As we can see, the Query root type itself has a constant key of "Query". All relational data originates here, since the GraphQL schema is a graph and, like a tree, all selections on a GraphQL query document originate from it. Internally, the normalized cache now stores field values on entities by their primary keys. The above can also be said or written as:

  • The Query entity's todo field with {"id": 1} arguments points to the Todo:1 entity.
  • The Todo:1 entity's author field points to the Author:1 entity.

In Graphcache, these "links" are stored in a nested structure per-entity. "Records" are kept separate from this relational data.

Normalization is based on types, keys, and relations. This information can all be inferred from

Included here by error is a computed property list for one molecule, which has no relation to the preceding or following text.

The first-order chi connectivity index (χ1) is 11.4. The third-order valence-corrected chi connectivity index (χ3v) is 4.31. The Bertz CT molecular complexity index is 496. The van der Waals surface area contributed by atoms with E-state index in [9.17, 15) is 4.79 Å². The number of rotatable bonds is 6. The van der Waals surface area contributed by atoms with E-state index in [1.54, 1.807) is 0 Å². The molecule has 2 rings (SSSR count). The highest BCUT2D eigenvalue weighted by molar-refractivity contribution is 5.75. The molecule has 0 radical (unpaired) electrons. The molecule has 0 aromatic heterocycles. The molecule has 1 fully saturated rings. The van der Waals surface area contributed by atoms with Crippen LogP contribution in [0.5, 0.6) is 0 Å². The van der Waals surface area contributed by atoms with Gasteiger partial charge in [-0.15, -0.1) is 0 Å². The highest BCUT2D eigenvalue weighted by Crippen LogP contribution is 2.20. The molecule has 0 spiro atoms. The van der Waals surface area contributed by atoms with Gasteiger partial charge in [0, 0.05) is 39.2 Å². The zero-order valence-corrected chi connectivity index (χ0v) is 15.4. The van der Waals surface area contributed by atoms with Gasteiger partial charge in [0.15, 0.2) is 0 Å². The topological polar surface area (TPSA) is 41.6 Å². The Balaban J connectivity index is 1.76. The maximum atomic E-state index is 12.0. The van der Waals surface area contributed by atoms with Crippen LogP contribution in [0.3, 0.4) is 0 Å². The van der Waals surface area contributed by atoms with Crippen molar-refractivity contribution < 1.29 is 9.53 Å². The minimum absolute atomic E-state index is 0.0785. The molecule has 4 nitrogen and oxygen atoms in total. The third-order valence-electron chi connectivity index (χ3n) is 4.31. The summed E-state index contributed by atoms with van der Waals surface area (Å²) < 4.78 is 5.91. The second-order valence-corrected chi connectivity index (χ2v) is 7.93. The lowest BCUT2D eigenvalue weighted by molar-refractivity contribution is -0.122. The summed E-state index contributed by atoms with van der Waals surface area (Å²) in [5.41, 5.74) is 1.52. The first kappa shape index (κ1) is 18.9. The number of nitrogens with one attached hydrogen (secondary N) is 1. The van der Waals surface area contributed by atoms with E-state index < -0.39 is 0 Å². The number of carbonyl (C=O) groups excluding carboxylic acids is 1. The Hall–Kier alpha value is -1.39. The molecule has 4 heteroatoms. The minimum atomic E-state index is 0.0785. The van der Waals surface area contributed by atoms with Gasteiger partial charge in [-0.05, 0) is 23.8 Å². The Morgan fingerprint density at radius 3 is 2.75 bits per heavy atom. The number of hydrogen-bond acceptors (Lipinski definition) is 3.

the query document.

Storing Normalized Data

At its core, normalizing data means that we take individual fields and store them in a table. In our case we store all values of fields in a dictionary of their primary key, generated from an ID or other key and type name, and the field’s name and arguments, if it has any.

Primary KeyFieldValue
Type name and ID (Key)Field name (not alias) and optionally argumentsScalar value or relation

To reiterate we have three pieces of information that are stored in tables:

  • The entity's key can be derived from its type name via the __typename field and a keyable field. By default Graphcache will check the id and _id fields, however this is configurable.
  • The field's name (like todo) and optional arguments. If the field has any arguments then we can normalize it by JSON stringifying the arguments, making sure that the JSON key is stable by sorting its keys.
  • Lastly, we may store relations as either null, a primary key that refers to another entity, or a list of such. For storing "records" we can store the scalars in a separate table.